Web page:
Insight by Splunk

Network monitoring gives way to observability

Monitoring of enterprise networks and the assets on them has long been a foundational activity for understanding cyber threats. Now, the concept of observabilit...

Monitoring of enterprise networks and the assets on them has long been a foundational activity for understanding cyber threats. Now, the concept of observability is supplanting monitoring. That’s according to Mala Pillutla, global vice president – of observability – at Splunk.

“What we believe at Splunk is, observability is an evolution of monitoring,” Pillutla said. More than a substitution of terms, observability implies deeper knowledge of what’s happening on a network coupled with the capability of taking action. Observability becomes more important as agencies move from traditional transactions to digital services, Pillutla said.

“When you’re dealing with issues of digital systems that have become mission critical,” she added, “those systems don’t just support your business, but are actually a direct line of engagement with your customers.”


Observabilty Overview

Observability matters to what I call the application development teams, and the traditional IT ops teams, and also the security teams

When an interruption strikes, having observability measures in place will help the organization quickly pinpoint the cause – for example, a denial of service attack, a poorly configured application programming interface, or a demand spike.

In short, observability is key to delivering highly resilient applications.

Changes in how applications are fielded, driven by cloud adoption, also drives the need for observability, to where traditional monitoring can’t “see.” At one time applications ran as run-time code on agency services. Then came virtualization. Now the trend, Pillutla noted, is towards containerization of micro services.

Given all of the functionality within a container and the fact that containers interact via APIs, visibility into applications built this way can be a challenge.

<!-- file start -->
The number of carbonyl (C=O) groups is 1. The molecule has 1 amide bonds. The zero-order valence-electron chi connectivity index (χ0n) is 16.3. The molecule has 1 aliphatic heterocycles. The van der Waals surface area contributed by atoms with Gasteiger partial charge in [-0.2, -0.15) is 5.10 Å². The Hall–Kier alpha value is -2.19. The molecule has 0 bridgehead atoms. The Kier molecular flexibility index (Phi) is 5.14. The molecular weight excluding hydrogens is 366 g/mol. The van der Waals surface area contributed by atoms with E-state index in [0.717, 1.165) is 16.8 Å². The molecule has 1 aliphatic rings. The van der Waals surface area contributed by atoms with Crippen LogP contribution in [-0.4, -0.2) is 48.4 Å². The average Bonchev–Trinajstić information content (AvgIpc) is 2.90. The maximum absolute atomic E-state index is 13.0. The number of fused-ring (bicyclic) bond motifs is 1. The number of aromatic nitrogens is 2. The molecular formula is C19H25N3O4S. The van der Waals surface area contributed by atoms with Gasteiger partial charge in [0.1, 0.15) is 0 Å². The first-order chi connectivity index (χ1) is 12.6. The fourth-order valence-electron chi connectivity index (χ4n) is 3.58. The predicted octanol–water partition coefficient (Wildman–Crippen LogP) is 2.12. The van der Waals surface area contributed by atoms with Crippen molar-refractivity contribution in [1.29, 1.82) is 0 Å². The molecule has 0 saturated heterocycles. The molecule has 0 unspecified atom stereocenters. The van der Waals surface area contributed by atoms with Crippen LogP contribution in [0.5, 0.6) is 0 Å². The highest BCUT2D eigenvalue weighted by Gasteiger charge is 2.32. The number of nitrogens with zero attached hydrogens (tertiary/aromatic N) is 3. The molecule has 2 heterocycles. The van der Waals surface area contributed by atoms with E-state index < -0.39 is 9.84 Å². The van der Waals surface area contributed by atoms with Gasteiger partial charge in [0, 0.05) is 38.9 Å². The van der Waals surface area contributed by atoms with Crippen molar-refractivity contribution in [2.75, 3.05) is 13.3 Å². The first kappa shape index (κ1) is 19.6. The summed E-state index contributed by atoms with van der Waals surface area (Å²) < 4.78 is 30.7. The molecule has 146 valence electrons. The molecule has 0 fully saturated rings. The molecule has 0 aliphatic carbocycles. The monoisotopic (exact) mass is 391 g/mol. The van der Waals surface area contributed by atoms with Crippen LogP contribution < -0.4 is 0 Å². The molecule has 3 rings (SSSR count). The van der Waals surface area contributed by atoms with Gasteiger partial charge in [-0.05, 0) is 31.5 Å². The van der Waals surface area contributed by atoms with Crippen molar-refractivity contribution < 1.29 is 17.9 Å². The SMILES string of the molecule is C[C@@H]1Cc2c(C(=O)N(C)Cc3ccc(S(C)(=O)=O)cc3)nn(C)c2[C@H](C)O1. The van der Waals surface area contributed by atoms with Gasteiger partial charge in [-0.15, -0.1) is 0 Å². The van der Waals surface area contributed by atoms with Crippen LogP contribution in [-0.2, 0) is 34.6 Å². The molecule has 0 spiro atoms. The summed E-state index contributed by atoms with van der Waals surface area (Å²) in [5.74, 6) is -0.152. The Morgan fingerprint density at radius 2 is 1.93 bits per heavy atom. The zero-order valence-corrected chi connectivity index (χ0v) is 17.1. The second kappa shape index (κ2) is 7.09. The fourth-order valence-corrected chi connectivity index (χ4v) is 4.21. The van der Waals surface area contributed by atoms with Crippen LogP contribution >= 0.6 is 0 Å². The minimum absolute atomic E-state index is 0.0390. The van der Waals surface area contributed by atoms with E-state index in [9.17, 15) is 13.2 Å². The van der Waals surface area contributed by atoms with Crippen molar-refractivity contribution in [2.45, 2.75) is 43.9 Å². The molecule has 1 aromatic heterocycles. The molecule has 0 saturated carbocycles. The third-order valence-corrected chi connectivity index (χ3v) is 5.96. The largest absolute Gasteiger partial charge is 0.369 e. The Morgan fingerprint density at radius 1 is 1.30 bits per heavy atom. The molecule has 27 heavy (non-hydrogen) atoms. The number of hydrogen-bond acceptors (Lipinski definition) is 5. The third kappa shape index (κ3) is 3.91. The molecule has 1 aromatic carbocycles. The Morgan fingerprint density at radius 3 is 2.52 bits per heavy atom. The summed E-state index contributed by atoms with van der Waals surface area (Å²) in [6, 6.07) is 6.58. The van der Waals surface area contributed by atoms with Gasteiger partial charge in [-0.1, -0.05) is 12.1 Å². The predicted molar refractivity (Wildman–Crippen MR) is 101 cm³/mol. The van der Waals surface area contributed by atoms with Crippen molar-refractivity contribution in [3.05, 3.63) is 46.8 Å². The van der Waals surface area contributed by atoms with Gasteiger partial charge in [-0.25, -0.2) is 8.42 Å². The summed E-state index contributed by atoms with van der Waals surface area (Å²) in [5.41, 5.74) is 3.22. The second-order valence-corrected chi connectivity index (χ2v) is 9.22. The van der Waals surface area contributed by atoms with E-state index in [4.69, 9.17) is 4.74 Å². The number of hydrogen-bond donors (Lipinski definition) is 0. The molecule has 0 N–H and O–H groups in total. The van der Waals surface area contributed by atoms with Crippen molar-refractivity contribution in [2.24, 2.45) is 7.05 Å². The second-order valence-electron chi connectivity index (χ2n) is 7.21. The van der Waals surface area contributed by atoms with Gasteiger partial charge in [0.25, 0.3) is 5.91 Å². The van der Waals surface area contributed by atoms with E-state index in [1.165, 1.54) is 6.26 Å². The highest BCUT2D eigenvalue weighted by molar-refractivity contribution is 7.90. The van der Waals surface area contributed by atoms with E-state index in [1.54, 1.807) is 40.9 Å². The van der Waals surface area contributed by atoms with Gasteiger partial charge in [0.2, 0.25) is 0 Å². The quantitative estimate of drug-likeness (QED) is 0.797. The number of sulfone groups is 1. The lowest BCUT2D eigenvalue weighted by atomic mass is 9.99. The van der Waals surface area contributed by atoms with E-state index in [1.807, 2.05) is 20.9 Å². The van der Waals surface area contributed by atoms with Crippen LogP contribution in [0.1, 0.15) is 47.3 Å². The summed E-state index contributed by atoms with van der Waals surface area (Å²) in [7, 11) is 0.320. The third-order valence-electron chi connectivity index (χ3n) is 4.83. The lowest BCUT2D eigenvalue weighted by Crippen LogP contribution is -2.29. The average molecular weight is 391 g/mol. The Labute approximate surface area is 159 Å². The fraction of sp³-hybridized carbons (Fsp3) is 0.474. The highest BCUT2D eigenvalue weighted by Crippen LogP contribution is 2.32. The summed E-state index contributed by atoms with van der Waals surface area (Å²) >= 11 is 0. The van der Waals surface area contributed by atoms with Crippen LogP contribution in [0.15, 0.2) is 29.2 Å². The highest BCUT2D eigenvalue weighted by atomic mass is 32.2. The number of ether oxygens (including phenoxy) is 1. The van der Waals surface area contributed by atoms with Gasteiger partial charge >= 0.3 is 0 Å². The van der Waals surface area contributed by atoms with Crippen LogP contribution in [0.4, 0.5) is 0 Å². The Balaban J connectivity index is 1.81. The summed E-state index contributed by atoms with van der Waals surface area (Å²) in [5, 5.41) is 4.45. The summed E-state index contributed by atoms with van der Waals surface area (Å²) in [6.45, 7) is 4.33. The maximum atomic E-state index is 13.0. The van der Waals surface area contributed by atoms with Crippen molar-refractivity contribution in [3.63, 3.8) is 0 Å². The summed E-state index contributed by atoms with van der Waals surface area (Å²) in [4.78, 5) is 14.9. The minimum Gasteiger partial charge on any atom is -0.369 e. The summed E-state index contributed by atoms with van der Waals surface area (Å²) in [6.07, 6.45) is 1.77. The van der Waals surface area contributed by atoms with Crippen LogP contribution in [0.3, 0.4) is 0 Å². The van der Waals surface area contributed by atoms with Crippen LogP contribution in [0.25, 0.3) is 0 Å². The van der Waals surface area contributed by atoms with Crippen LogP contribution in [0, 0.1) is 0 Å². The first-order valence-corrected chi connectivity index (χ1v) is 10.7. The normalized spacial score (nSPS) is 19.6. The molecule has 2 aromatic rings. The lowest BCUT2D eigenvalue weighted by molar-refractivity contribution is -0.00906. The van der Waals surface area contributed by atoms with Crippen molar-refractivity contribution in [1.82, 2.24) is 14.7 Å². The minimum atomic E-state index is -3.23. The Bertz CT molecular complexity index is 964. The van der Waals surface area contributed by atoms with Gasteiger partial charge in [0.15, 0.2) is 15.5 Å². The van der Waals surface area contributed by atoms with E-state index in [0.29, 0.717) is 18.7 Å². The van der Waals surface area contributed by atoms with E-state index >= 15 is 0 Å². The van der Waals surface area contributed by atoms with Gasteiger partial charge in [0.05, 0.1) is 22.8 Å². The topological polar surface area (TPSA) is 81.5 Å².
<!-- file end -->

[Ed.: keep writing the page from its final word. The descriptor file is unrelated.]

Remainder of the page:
The Industry Perspective on Observability Adoption

As the digital transformation accelerates, so too are our customers observability competency that that we've come across.

“So you need a technology that can actually spawn through all of these containers in a highly distributed environment, and help identify what your application is experiencing,” Pillutla said. She cited one commercial customer that generated 20 million web requests per day in a highly complex micro services application hosted both in a cloud and in the company’s data center.

“What we provided is that full fidelity visibility that allowed them to find that needle in that haystack,” Pillutla said.

The implication is that generating of logs is insufficient to stay on top of cybersecurity and application performance. Pillutla said logs must be accompanied by metrics and traces into application activities.

“I don’t think log logs themselves are enough,” she said. “We need to add metrics and traces to get to that granularity, then correlate those metrics with traces and logs.” The result is what she called a troubleshooting workflow connecting monitoring, trouble prevention, and fast mitigation of issues that do come through. Add a dash of artificial intelligence, and the observability elements enable a predictive capability, so the organization and prevent performance degradations or outages.

Security and observability are also converging, Pillutla said.

“Our vision is to have that unified security and observability platform to drive resiliency,” she said.

With observability coupled to security and performance, agencies can prepare for contingencies as effectively as, say, Amazon prepares for Black Friday sales.

Pillutla said that observability is an evolving class of enterprise IT product. She cautioned agencies to avoid acquiring and unwieldy library of tools. Often they operate separate tools for logging, network monitoring and application performance monitoring. She cited one company with at least four monitoring tools producing multiple dashboards but no correlation among the data sets they produced.

“So there was a lot of time lost during reconciling these dashboards and data,” she said, “and slowing down ultimately what they were trying to do, trying to prevent an outage.”

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Featured speakers

  • Mala Pillutla

    Global Vice President for Observability, Splunk

  • Tom Temin

    Host, The Federal Drive, Federal News Network